Looking to defend its best start in over a decade, the men’s water polo team edged out No. 18 Bucknell, but couldn’t keep up against No. 13 Princeton in key early-season matches against conference opponents.
Against Bucknell, who beat GW in the first round of postseason play last year, four goals each from senior Daniel Tyner and junior Ridvan Pehlivan carried the Colonials to a 15-14 win over the Bison.
Against Navy, the Colonials showed how much they have improved this season, coming back from a 7-4 deficit to take down the Midshipmen, 14-13. Unfortunately, against its toughest opponent, Princeton, GW’s offense played “sloppy,” head coach Scott Reed said, and the Tigers took the game 9-5, bringing the Colonials’ season record to a still strong 8-2.
“When it’s close, it’s very important to keep our emotions in check,” sophomore goalkeeper Connor Dillon said. “I think we’ve shown this weekend, by beating Navy and Bucknell, that we’re very capable – in one- or two-goal games – that we can keep our emotions down and use it to help us win games.”
Against Bucknell on Saturday, the Colonials took the lead in the first quarter and would never trail the Bison for the rest of the game.
Sophomore Bogdan Petkovic, last week’s Southern Division Co-Player of the week and last year’s rookie of the year, got the offense on the right track, scoring the first goal for the Colonials.
The win over Bucknell was the first division game for the Colonials this season, and with last year’s double-overtime playoff defeat in mind, it was also significant win for GW’s players.
“Everybody was so pumped up from the Bucknell win,” senior attacker Paul Deasey said. “Everybody was really excited playing together and the ball was working around really well.”
Saturday’s win had the potential to build strong momentum for the rest of the weekend, but Sunday’s doubleheader brought two more tough match-ups for the Colonials.
GW had not beaten Navy since 2002, so this weekend was a chance to show how far the team has come since then. Navy owned the first half, though, jumping ahead of GW 7-4 at one point. The Colonials rallied back, eventually down by only one point at halftime.
GW came back strong after the break, putting the ball in the back of the net four times while limiting the Midshipmen to just one goal the entire quarter.
The Colonials closed out the game for good in the final quarter after Tyner’s fourth goal put GW up 9-8. Navy would find the net five times in the fourth, but GW had an answer for each.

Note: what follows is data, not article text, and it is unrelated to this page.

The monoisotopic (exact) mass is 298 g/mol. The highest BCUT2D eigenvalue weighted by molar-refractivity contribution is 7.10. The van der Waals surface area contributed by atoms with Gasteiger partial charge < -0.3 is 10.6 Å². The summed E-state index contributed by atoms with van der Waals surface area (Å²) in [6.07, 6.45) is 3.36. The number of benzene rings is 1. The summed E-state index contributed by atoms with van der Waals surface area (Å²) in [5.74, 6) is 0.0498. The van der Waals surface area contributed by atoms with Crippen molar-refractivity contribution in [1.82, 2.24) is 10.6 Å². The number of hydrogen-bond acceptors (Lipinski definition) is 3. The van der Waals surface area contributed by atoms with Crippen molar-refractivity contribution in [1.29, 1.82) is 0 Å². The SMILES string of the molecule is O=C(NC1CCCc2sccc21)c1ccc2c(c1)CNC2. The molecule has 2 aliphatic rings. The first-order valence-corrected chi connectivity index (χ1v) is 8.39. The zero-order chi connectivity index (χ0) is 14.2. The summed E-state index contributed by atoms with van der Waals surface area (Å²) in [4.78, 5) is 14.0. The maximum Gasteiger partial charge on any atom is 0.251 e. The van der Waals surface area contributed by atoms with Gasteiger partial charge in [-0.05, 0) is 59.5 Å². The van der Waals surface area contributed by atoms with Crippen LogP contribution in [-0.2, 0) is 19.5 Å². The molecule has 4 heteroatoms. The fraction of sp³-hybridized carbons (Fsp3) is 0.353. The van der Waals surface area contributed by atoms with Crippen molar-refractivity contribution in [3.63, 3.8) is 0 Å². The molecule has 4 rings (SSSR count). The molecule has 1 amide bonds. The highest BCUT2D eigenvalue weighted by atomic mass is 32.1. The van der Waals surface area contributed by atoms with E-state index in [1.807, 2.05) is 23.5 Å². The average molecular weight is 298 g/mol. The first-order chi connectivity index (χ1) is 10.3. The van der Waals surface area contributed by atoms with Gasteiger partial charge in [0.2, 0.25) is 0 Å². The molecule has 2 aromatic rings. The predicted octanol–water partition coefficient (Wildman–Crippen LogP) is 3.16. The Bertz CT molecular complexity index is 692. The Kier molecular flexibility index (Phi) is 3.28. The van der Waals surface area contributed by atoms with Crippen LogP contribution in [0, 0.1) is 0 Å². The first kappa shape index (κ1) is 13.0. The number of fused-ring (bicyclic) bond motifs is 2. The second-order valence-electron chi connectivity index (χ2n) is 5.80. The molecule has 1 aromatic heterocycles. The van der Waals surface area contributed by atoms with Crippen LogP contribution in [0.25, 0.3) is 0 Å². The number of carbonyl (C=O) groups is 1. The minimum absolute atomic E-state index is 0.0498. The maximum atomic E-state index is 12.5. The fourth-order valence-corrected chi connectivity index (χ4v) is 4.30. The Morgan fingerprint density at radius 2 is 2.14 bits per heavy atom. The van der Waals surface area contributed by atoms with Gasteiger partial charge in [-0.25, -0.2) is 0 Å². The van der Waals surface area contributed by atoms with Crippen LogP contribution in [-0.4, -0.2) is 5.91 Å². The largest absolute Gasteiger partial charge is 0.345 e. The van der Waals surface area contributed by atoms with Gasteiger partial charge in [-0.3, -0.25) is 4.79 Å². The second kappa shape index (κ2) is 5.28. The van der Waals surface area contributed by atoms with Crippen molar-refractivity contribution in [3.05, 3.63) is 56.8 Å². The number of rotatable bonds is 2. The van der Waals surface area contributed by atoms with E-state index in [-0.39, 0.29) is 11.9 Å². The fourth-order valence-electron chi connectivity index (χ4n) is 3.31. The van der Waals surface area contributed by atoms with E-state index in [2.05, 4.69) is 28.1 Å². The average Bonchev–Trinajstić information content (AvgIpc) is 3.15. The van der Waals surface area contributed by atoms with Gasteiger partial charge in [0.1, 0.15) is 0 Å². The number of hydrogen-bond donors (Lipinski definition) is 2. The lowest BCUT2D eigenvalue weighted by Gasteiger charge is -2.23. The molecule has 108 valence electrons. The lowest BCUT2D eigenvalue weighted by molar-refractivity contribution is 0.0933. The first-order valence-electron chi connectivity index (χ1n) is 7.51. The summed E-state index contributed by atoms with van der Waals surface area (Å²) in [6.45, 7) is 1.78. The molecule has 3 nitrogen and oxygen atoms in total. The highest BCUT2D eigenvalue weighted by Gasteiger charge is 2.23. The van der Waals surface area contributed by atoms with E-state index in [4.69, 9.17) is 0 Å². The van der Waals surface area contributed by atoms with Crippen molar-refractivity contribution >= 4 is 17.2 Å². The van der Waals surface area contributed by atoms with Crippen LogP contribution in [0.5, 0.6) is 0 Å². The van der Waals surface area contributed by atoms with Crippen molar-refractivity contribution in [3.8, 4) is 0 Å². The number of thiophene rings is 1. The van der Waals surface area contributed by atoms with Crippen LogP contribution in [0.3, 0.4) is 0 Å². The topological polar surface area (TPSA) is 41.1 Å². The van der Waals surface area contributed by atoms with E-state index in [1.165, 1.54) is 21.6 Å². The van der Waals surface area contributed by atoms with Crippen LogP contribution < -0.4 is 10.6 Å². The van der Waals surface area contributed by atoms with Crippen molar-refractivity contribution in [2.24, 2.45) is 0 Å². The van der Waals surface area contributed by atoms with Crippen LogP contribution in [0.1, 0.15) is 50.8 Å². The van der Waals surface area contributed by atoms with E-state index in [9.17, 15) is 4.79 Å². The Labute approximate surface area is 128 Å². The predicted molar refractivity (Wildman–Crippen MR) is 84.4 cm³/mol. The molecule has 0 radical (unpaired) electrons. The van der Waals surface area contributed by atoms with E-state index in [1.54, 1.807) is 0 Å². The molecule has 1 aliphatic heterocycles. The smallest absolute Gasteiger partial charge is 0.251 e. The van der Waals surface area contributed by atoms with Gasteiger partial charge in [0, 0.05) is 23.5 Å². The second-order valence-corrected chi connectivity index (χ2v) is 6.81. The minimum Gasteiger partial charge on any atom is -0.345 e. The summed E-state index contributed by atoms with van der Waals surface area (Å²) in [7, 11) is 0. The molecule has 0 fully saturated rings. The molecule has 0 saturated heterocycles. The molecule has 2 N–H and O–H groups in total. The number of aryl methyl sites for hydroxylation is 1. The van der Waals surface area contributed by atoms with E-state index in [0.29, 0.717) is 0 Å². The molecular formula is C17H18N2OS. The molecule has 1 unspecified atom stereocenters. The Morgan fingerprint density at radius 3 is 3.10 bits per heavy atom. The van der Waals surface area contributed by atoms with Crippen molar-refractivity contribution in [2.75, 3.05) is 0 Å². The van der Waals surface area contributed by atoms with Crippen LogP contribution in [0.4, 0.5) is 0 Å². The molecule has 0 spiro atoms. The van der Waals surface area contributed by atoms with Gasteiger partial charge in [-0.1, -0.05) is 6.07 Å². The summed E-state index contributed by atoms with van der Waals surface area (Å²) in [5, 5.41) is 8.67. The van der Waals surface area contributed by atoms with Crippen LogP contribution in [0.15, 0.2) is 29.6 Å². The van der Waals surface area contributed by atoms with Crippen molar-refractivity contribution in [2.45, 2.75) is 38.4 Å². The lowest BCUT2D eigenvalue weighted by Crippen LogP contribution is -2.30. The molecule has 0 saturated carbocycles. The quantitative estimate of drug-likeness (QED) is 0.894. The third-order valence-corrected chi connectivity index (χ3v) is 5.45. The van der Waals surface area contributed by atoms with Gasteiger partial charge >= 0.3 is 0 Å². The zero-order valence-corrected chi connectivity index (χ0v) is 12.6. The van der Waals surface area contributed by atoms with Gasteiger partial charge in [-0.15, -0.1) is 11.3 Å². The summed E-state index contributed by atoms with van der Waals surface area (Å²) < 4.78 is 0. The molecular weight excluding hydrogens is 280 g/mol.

Tyner, who was awarded the season’s first Division Player of the Week award, led the team through the weekend, with nine goals. Petkovic was the second-highest scorer against Navy, with three goals.
After winning two games in a row, the team had to muster enough energy to play their toughest opponent of the weekend: the Princeton Tigers. In addition to being ranked No.13 in the nation, the Tigers also came into the match leading the Southern division.
The momentum that had been carrying the Colonials through the weekend wasn’t enough to pull off an undefeated weekend, however. The well-rested Tigers established an early lead in the first quarter and maintained it throughout the game.
With Princeton leading 6-4 after the first half, they pulled away in the third quarter, earning three goals, compared to just one for GW, and taking the match 9-5. The only bright spot for the Colonials was a hat trick from Pehlivan, who racked up nine goals over the weekend.
“Overall, that being the second game of the day and Princeton coming well-rested, it was tough,” head coach Scott Reed said. “I think defensively, we were shutting them down in some of the places we needed to, but falling short in some of the six-on-five defense, cross passes, and shots.”
Although disappointed in the final loss, the Colonials still finish the weekend with a solid 2-1 division record. That gives the team the motivation for its next division game against Johns Hopkins on Saturday.
“It was just a matter of us being tired, and we got sloppy,” Reed. “The next time we play them [Princeton], we can’t be a sloppy team. If we’re a sloppy team, we will see the same results.”